Russ Feingold

Russ Feingold
Russ Feingold Official Portrait 3.jpg
United States Special Envoy for the African Great Lakes and the Congo-Kinshasa
In office
July 18, 2013 – March 6, 2015
PresidentBarack Obama
Preceded byBarrie Walkley
Succeeded byTom Perriello
United States Senator
from Wisconsin
In office
January 3, 1993 – January 3, 2011
Preceded byBob Kasten
Succeeded byRon Johnson
Member of the Wisconsin Senate
from the 27th district
In office
January 3, 1983 – January 3, 1993
Preceded byEverett Bidwell
Succeeded byJoseph Wineke
Personal details
Russell Dana Feingold

(1953-03-02) March 2, 1953 (age 68)
Janesville, Wisconsin, U.S.
Political partyDemocratic
Sue Levine
(m. 1977; div. 1986)

Mary Speerschneider
(m. 1991; div. 2005)

Christine Ferdinand
(m. 2013)
EducationUniversity of Wisconsin–Madison (BA)
Magdalen College, Oxford (BA)
Harvard University (JD)

Russell Dana Feingold (/ˈfnɡld/ FYNE-gold; born March 2, 1953) is an American lawyer and politician who served as a United States Senator from Wisconsin from 1993 to 2011. A member of the Democratic Party, he was its nominee in the 2016 election for the same U.S. Senate seat he had previously occupied.[1] From 1983 to 1993, he was a Wisconsin State Senator representing the 27th District.[2]

With John McCain, Feingold received the 1999 John F. Kennedy Profile in Courage Award.[3] He and McCain cosponsored the Bipartisan Campaign Reform Act (McCain–Feingold Act), a major piece of campaign finance reform legislation. He was the only senator to vote against the Patriot Act during the first vote on the legislation.

Feingold was mentioned as a possible candidate in the 2008 presidential election, but in November 2006 announced he would not run.[4] In 2010, Feingold narrowly lost his campaign for reelection to the U.S. Senate to Republican nominee Ron Johnson.[5][6] On June 18, 2013, he was selected by Secretary of State John Kerry to replace R. Barrie Walkley as a special envoy to the Great Lakes region of Africa.[7]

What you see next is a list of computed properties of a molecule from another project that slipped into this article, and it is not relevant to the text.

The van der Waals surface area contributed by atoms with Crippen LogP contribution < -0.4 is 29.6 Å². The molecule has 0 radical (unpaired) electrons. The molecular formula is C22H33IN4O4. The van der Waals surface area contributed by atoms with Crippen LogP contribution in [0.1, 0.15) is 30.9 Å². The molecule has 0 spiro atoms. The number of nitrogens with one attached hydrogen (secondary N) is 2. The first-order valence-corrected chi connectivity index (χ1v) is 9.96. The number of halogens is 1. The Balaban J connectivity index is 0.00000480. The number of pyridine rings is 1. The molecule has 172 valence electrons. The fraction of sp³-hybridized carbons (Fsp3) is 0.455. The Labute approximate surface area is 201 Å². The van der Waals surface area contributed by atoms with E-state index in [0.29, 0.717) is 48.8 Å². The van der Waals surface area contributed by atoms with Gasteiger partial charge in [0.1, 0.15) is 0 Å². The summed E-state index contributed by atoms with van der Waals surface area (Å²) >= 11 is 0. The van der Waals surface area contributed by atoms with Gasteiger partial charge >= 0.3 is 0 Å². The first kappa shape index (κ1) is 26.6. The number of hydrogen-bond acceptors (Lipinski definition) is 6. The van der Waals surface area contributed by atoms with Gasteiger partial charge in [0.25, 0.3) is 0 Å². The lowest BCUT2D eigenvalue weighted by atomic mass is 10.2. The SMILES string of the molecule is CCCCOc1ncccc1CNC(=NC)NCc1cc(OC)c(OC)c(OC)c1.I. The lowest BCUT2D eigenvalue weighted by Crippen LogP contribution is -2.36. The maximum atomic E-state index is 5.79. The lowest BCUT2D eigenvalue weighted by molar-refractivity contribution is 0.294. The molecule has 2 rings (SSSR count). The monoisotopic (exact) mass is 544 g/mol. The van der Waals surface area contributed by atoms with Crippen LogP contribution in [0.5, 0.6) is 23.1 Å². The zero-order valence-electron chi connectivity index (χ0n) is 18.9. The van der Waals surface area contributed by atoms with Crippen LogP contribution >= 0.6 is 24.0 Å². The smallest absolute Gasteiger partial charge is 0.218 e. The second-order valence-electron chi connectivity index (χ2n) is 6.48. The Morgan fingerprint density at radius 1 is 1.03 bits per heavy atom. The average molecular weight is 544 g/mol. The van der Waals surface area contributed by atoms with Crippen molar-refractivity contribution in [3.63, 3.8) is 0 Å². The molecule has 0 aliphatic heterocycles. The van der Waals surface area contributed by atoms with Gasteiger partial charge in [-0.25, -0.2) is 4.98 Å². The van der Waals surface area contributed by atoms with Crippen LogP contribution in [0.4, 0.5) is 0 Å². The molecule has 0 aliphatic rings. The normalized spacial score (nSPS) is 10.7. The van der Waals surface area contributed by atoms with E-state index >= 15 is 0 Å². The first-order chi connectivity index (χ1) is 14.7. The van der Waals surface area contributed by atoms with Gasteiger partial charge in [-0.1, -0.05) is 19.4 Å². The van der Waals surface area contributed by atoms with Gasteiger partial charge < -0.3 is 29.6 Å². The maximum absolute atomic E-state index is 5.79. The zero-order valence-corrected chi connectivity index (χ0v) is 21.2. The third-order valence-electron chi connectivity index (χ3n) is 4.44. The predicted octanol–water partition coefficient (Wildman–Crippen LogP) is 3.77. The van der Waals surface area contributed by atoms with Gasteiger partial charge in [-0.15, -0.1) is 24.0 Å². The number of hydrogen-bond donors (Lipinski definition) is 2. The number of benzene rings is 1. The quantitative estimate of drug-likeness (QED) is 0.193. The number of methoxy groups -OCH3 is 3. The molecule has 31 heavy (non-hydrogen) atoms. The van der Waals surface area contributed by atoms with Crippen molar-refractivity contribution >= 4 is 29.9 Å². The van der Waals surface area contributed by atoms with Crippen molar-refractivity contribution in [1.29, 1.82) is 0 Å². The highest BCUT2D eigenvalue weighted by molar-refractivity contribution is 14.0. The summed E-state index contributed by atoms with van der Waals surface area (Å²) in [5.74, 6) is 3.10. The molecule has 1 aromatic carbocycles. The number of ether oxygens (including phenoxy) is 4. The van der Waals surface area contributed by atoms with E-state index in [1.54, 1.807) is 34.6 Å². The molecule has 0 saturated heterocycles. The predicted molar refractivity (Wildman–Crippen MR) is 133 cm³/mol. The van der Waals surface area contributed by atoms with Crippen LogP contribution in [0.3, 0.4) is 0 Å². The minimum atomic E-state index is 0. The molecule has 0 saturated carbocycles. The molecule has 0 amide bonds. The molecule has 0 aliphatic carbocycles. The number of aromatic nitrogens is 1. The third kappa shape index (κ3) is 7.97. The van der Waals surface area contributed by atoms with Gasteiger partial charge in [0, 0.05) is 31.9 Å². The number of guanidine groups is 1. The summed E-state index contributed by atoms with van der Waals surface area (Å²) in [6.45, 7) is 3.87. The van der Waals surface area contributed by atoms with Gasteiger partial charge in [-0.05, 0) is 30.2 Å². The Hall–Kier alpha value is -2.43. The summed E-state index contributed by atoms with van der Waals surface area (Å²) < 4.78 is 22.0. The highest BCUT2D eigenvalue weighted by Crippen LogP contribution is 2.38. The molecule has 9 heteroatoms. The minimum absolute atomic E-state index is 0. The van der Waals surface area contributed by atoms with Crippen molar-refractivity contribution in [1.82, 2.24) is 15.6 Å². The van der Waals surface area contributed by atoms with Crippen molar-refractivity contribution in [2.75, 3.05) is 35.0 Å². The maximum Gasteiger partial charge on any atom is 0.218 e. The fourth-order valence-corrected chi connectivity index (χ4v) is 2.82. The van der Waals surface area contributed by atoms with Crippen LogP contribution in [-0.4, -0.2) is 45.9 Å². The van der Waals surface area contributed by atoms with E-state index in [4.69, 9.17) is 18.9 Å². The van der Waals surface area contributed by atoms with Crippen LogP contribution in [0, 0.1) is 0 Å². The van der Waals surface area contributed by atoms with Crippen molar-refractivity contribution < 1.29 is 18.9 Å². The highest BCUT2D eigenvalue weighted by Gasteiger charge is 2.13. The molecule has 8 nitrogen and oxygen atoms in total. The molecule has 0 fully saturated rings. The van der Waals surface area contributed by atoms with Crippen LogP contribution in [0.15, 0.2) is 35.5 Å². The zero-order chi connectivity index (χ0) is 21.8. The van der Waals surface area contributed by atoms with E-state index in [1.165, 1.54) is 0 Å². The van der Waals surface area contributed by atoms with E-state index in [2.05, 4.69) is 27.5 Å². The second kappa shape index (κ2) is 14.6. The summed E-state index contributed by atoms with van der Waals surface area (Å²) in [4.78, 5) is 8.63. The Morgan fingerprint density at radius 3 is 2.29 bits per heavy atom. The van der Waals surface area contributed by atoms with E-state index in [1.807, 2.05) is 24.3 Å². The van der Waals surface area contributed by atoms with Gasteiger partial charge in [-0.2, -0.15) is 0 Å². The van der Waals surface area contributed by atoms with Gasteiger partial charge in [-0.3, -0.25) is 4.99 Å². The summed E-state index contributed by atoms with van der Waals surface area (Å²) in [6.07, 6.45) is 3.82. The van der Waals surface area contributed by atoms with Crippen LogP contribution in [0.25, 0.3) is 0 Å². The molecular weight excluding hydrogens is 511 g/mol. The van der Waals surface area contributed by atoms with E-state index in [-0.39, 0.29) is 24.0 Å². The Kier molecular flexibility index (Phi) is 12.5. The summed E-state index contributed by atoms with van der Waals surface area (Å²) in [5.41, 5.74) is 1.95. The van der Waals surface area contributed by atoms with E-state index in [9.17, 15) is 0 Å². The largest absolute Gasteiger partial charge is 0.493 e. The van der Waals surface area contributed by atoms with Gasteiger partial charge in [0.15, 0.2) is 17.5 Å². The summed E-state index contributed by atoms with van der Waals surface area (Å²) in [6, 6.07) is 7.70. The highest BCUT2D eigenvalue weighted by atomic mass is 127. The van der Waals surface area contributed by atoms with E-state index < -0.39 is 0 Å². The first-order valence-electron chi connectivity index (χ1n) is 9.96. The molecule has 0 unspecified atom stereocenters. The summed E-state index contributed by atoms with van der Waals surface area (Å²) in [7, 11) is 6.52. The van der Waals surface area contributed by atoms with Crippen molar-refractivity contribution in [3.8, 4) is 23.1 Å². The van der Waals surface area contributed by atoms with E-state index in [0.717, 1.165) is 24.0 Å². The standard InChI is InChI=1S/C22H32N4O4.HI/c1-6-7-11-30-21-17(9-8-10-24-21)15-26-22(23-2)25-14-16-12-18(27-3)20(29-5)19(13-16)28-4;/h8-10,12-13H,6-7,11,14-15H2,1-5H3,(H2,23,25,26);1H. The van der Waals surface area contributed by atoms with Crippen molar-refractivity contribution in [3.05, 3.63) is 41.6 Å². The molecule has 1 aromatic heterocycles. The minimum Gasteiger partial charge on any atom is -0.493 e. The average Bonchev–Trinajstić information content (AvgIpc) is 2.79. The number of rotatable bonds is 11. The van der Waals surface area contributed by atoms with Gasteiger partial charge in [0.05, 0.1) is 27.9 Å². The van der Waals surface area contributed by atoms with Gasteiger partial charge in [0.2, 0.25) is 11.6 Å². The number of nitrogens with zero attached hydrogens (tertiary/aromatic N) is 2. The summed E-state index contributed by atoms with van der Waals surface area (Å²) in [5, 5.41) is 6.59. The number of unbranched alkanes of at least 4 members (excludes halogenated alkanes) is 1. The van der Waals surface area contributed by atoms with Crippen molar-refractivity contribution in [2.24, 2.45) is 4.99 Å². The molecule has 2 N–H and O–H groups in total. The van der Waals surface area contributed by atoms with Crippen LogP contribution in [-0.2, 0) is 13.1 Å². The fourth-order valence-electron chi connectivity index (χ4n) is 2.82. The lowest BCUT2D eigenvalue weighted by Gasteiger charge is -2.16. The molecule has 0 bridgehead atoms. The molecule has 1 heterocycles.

On May 14, 2015, Feingold announced his candidacy for his old Senate seat in 2016.[1] He was defeated by Johnson in a rematch of their 2010 Senate race.[8] In 2020, Feingold became president of the American Constitution Society.

  1. ^ a b Robillard, Kevin (May 14, 2015). "Feingold running for Wisconsin Senate". Politico. Retrieved 10 February 2016.
  2. ^ Nelson, James (February 4, 2016). "Sen. Ron Johnson claims Russ Feingold is a career politician". Milwaukee Journal Sentinel. PolitiFact. Retrieved 10 February 2016.
  3. ^ "Feingold wins JFK Profile in Courage award". Milwaukee Business Journal. May 24, 1999. Retrieved 10 February 2016.
  4. ^ "Feingold rules out 2008 run for president". Milwaukee Journal Sentinel. November 11, 2006. Archived from the original on March 20, 2007. Retrieved March 3, 2015.
  5. ^ Pelofsky, Jeremy (November 3, 2010). "Wisconsin's Feingold loses Senate re-election bid, NBC projects". Reuters. Retrieved November 3, 2010.
  6. ^ Katz, Neil (November 3, 2010). "Feingold Falls in Wisconsin, CBS News Projects". CBS News. Retrieved November 3, 2010.
  7. ^ Lee Myers, Steven (June 18, 2013). "Ex-Senator Feingold Chosen as Special Envoy to African Region". The New York Times. Retrieved June 19, 2013.
  8. ^ Sommerhauser, Mark; Verburg, Steven (November 9, 2016). "Ron Johnson defeats Russ Feingold in Wisconsin's U.S. Senate race". Wisconsin State Journal. Retrieved November 9, 2016.